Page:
Ooh now this is difficult. So how to present to you a grape that I really struggle to like. But then again there are plenty of people around who do like it. So I’ll just put myself in their mind set and go for it.
So Pinotage is native to South Africa and originally a cross between Pinot Noir and Cinsault – so essentially a baby of those two grapes. But the weird thing is that it doesn’t taste like either grape to me. I guess that sometimes happens when you meet people’s kids too and think – “how did that happen”. Cinsault and Pinot are essentially delicate and light but Pinotage is inky dark in colour with a rich tannic structure and very intense flavours. So this is a red for lovers of a full bodied super charged flavoured wine.
Flavours tend to be rich and plummy like a ripe merlot but also there can be a banana skin aroma and earthy character to it that adds more savoury umami dimensions. It picks up that very typical smoky rubber note that can be found in many South African wines, something some people are more sensitive to; hence the marmite factor.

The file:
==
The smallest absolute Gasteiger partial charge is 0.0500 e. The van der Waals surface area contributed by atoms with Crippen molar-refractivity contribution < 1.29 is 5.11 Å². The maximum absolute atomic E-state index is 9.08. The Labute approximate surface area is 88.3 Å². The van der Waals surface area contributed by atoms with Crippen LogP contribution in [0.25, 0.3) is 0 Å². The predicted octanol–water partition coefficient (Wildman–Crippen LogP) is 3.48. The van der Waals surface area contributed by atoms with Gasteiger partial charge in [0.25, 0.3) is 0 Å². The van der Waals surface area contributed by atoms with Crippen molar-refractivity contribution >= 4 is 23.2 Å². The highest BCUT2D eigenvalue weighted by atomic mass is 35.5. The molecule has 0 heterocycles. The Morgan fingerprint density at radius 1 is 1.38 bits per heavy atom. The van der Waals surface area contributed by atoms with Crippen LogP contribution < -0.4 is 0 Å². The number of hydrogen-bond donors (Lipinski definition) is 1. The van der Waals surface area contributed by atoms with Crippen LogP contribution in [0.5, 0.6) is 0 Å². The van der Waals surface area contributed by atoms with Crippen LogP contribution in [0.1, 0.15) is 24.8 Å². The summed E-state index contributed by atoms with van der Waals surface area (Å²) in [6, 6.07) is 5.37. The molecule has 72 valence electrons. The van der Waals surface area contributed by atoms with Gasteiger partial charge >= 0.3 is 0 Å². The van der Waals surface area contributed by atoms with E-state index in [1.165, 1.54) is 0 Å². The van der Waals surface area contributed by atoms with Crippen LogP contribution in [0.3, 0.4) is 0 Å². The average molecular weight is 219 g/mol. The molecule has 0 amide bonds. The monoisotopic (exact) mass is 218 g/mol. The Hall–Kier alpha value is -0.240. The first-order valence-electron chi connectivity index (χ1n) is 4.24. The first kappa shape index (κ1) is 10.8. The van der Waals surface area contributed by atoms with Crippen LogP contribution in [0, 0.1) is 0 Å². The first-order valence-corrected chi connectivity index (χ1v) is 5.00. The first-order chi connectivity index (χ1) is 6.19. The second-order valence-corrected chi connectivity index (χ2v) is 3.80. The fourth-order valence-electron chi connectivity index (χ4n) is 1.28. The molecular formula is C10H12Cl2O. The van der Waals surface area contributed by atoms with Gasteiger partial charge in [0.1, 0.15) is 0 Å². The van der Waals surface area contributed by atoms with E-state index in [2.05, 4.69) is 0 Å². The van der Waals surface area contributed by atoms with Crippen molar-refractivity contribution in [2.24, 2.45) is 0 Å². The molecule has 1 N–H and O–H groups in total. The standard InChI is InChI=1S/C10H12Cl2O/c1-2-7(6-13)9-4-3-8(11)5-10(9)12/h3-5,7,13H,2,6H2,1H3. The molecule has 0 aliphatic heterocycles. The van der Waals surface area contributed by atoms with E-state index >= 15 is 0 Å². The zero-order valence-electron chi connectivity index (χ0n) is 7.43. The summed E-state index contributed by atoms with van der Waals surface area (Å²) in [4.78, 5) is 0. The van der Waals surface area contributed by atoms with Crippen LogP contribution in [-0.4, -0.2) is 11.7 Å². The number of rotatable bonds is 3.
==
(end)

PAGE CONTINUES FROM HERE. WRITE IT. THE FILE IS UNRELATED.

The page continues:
Pinotage like its father Cinsault is very productive which can mean lots of juice and not much concentration. In recent years high quality winemakers have focused on reducing yields and more careful winemaking to produce wines with richness, but balanced tannins. The grape is naturally low in acidity and due to the warm climate most winemakers in South Africa will acidify it.
Merlot, Syrah, Zinfandel, Petit Sirah, Cabernet Sauvignon
South Africa: Paarl, Stellenbosch, Franschoek, Swartland
Other: New Zealand, USA, Israel, Brazil
Barbecue meats, dried or cured meats (biltong), Peking duck, sweet & sour pork, Tex Mex, pizza